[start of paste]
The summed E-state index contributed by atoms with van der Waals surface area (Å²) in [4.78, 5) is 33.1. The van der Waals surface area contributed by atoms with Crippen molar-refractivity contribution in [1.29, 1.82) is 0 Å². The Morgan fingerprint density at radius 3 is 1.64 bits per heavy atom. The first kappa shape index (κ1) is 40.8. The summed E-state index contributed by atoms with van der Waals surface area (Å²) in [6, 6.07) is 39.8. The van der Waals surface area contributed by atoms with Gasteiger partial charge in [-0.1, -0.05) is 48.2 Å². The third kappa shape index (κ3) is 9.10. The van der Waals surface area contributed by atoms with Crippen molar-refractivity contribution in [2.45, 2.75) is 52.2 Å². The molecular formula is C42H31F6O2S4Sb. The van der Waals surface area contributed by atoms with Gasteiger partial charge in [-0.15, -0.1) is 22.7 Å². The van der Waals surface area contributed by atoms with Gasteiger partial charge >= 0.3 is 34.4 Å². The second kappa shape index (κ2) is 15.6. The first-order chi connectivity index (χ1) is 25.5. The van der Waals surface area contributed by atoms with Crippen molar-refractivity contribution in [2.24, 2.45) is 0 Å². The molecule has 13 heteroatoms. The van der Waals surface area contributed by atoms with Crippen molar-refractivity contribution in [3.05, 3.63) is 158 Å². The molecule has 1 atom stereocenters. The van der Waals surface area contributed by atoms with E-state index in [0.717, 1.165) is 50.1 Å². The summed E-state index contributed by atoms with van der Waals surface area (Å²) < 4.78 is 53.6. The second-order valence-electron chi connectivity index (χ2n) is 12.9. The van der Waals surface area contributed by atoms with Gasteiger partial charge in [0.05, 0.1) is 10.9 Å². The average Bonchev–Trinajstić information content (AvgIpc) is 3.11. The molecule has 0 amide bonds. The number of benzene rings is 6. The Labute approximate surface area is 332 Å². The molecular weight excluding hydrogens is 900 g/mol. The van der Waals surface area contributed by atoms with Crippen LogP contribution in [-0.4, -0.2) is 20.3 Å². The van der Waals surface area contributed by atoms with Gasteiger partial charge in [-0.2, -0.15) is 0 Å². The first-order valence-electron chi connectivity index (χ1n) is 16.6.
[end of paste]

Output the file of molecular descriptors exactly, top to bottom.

The summed E-state index contributed by atoms with van der Waals surface area (Å²) in [4.78, 5) is 33.1. The van der Waals surface area contributed by atoms with Crippen molar-refractivity contribution in [1.29, 1.82) is 0 Å². The Morgan fingerprint density at radius 3 is 1.64 bits per heavy atom. The first kappa shape index (κ1) is 40.8. The summed E-state index contributed by atoms with van der Waals surface area (Å²) in [6, 6.07) is 39.8. The van der Waals surface area contributed by atoms with Gasteiger partial charge in [-0.1, -0.05) is 48.2 Å². The third kappa shape index (κ3) is 9.10. The van der Waals surface area contributed by atoms with Crippen molar-refractivity contribution in [2.45, 2.75) is 52.2 Å². The molecular formula is C42H31F6O2S4Sb. The van der Waals surface area contributed by atoms with Gasteiger partial charge in [-0.15, -0.1) is 22.7 Å². The van der Waals surface area contributed by atoms with Gasteiger partial charge >= 0.3 is 34.4 Å². The second kappa shape index (κ2) is 15.6. The first-order chi connectivity index (χ1) is 25.5. The van der Waals surface area contributed by atoms with Crippen molar-refractivity contribution in [2.24, 2.45) is 0 Å². The molecule has 13 heteroatoms. The van der Waals surface area contributed by atoms with Crippen molar-refractivity contribution in [3.05, 3.63) is 158 Å². The molecule has 1 atom stereocenters. The van der Waals surface area contributed by atoms with E-state index in [0.717, 1.165) is 50.1 Å². The summed E-state index contributed by atoms with van der Waals surface area (Å²) < 4.78 is 53.6. The second-order valence-electron chi connectivity index (χ2n) is 12.9. The van der Waals surface area contributed by atoms with Gasteiger partial charge in [0.05, 0.1) is 10.9 Å². The average Bonchev–Trinajstić information content (AvgIpc) is 3.11. The molecule has 0 amide bonds. The number of benzene rings is 6. The Labute approximate surface area is 332 Å². The molecular weight excluding hydrogens is 900 g/mol. The van der Waals surface area contributed by atoms with Crippen LogP contribution in [-0.4, -0.2) is 20.3 Å². The van der Waals surface area contributed by atoms with Gasteiger partial charge in [-0.2, -0.15) is 0 Å². The first-order valence-electron chi connectivity index (χ1n) is 16.6.